compass and straightedge construction
In order to define what a compass and straightedge construction is, some preliminary definitions are necessary:
A compass is a tool which can be used for drawing circles, or arcs thereof, whose radii are sufficiently small, and for measuring lengths.
A straightedge is a tool which can be used for drawing lines, or segments thereof.
Some people use the word ruler to refer to the tool that is called a straightedge here. This can cause some confusion, however, because outside of mathematics, a ruler is used to measure any length desired. This is not a permissible tool for compass and straightedge constructions.
With these preliminaries out of the way, we can now proceed to the main definition.
A compass and straightedge construction is the provable creation of a geometric figure on the Euclidean plane (or complex plane) such that the figure is created using only a compass, a straightedge, and specified geometric figures.
Typically, if no preexisting geometric figure is specified, the tacit assumption is that one can use a line segment of length . Moreover, in such instances, one can specify what length represents , but it must remain constant throughout the construction.
A geometric figure is constructible if it can be made from a compass and straightedge construction.
One has to be very careful with the terminology associated with compass and straightedge constructions. For example, the phrase “A angle is not constructible with compass and straightedge” refers to the fact that a compass and straightedge construction of a angle is not possible using the tacit assumption as described above. As another example, the following is an erroneous argument regarding compass and straightedge constructions:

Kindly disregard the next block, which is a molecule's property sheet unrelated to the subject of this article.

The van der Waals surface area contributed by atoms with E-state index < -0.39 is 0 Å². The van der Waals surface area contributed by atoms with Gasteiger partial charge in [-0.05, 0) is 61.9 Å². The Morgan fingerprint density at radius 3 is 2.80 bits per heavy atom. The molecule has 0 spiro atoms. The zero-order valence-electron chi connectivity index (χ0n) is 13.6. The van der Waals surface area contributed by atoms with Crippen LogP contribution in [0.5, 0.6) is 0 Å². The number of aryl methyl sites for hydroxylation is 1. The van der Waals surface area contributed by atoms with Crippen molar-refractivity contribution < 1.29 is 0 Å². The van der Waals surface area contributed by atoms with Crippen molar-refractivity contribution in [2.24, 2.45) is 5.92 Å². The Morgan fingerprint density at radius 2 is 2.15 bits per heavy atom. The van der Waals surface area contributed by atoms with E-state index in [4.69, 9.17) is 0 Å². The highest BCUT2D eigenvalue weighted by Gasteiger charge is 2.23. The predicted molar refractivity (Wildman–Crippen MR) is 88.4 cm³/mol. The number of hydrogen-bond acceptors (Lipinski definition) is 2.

A line segment of length is constructible because, given a line segment of length , I can extend it as a ray. Then I can measure the distance between the two endpoints with my compass. After that, I can open the compass times wider. Finally, I can mark that distance on the ray from one of the endpoints of the original line segment.
The above argument is one of many reasons why the word provable appears in the definition. One can open the compass however wide one wants, and one can mark arcs and points however one wants, but the construction is invalid unless one can prove indisputably that the construction really is what is stated. In the above example, one cannot prove that the compass was opened exactly times wider than the length of the original line segment.
Compass and straightedge constructions are of historical significance. The ancient Greeks are the most well-known civilization for investigating these constructions on an elementary level. It should be pointed out that the compasses that they used were collapsible. That is, you could open the compass and draw an arc, but immediately after you removed a point of the compass from the plane where you drew the arc, the compass would close completely. It turns out that whether a collapsible compass or a modern-day compass is used to perform these constructions makes no difference. This statement is justified by the fact that one can use a collapsible compass to construct a circle with a given radius at any point as shown by this entry.
One of the greatest applications of abstract algebra is being able to determine which constructions are possible and which are not. The connection between constructions and abstract algebra is that the set of all constructible points is in one-to-one correspondence with the elements of the field of constructible numbers. Without abstract algebra, one would be hard pressed to prove statements about constructibility such as “A angle is not constructible with compass and straightedge.”